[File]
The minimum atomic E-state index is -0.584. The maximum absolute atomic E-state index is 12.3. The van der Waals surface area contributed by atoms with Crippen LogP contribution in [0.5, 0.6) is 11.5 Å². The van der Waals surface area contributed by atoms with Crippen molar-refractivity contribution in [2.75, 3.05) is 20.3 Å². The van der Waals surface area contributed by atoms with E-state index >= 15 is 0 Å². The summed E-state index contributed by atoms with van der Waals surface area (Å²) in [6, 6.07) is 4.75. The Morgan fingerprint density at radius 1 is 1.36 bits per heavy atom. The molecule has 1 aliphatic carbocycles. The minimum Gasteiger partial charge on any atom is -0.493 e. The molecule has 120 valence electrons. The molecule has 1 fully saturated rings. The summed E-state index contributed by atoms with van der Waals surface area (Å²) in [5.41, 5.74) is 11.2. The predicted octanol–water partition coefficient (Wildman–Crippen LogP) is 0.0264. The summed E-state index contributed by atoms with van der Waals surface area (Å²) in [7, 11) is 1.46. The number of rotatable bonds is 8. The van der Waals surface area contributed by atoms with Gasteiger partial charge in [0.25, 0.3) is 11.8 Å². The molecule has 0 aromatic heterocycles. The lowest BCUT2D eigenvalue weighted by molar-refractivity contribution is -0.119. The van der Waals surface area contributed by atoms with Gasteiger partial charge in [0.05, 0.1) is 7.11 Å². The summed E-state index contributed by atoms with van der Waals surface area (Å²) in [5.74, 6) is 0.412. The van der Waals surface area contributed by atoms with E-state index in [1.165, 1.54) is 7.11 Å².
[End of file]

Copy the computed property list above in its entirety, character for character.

The minimum atomic E-state index is -0.584. The maximum absolute atomic E-state index is 12.3. The van der Waals surface area contributed by atoms with Crippen LogP contribution in [0.5, 0.6) is 11.5 Å². The van der Waals surface area contributed by atoms with Crippen molar-refractivity contribution in [2.75, 3.05) is 20.3 Å². The van der Waals surface area contributed by atoms with E-state index >= 15 is 0 Å². The summed E-state index contributed by atoms with van der Waals surface area (Å²) in [6, 6.07) is 4.75. The Morgan fingerprint density at radius 1 is 1.36 bits per heavy atom. The molecule has 1 aliphatic carbocycles. The minimum Gasteiger partial charge on any atom is -0.493 e. The molecule has 120 valence electrons. The molecule has 1 fully saturated rings. The summed E-state index contributed by atoms with van der Waals surface area (Å²) in [5.41, 5.74) is 11.2. The predicted octanol–water partition coefficient (Wildman–Crippen LogP) is 0.0264. The summed E-state index contributed by atoms with van der Waals surface area (Å²) in [7, 11) is 1.46. The number of rotatable bonds is 8. The van der Waals surface area contributed by atoms with Gasteiger partial charge in [0.25, 0.3) is 11.8 Å². The molecule has 0 aromatic heterocycles. The lowest BCUT2D eigenvalue weighted by molar-refractivity contribution is -0.119. The van der Waals surface area contributed by atoms with Gasteiger partial charge in [0.05, 0.1) is 7.11 Å². The summed E-state index contributed by atoms with van der Waals surface area (Å²) in [5.74, 6) is 0.412. The van der Waals surface area contributed by atoms with E-state index in [1.165, 1.54) is 7.11 Å².